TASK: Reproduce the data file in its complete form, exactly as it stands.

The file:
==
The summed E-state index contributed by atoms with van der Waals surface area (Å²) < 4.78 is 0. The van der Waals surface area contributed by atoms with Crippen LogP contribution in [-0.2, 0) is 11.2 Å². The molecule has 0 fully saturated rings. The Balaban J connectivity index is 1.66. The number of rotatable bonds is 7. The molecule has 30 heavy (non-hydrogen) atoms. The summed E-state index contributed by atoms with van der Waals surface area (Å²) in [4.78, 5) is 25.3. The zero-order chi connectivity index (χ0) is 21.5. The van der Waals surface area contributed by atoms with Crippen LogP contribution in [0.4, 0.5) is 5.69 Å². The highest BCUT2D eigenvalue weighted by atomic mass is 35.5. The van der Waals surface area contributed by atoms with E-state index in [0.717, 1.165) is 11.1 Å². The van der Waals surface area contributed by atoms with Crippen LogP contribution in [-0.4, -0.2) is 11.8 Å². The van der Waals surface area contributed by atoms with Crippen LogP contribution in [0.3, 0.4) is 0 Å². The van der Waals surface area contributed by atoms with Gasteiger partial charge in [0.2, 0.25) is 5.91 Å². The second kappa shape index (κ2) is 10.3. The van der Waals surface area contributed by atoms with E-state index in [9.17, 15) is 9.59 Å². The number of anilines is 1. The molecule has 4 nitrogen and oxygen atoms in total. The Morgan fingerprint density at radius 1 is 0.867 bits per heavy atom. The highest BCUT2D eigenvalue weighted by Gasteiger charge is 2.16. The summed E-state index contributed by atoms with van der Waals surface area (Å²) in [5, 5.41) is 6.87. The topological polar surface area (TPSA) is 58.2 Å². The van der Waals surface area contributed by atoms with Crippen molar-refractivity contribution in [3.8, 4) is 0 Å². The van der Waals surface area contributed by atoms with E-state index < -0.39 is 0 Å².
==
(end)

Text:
The summed E-state index contributed by atoms with van der Waals surface area (Å²) < 4.78 is 0. The van der Waals surface area contributed by atoms with Crippen LogP contribution in [-0.2, 0) is 11.2 Å². The molecule has 0 fully saturated rings. The Balaban J connectivity index is 1.66. The number of rotatable bonds is 7. The molecule has 30 heavy (non-hydrogen) atoms. The summed E-state index contributed by atoms with van der Waals surface area (Å²) in [4.78, 5) is 25.3. The zero-order chi connectivity index (χ0) is 21.5. The van der Waals surface area contributed by atoms with Crippen LogP contribution in [0.4, 0.5) is 5.69 Å². The highest BCUT2D eigenvalue weighted by atomic mass is 35.5. The van der Waals surface area contributed by atoms with E-state index in [0.717, 1.165) is 11.1 Å². The van der Waals surface area contributed by atoms with Crippen LogP contribution in [-0.4, -0.2) is 11.8 Å². The van der Waals surface area contributed by atoms with Crippen LogP contribution in [0.3, 0.4) is 0 Å². The van der Waals surface area contributed by atoms with Gasteiger partial charge in [0.2, 0.25) is 5.91 Å². The second kappa shape index (κ2) is 10.3. The van der Waals surface area contributed by atoms with E-state index in [9.17, 15) is 9.59 Å². The number of anilines is 1. The molecule has 4 nitrogen and oxygen atoms in total. The Morgan fingerprint density at radius 1 is 0.867 bits per heavy atom. The highest BCUT2D eigenvalue weighted by Gasteiger charge is 2.16. The summed E-state index contributed by atoms with van der Waals surface area (Å²) in [5, 5.41) is 6.87. The topological polar surface area (TPSA) is 58.2 Å². The van der Waals surface area contributed by atoms with Crippen molar-refractivity contribution in [3.8, 4) is 0 Å². The van der Waals surface area contributed by atoms with E-state index < -0.39 is 0 Å².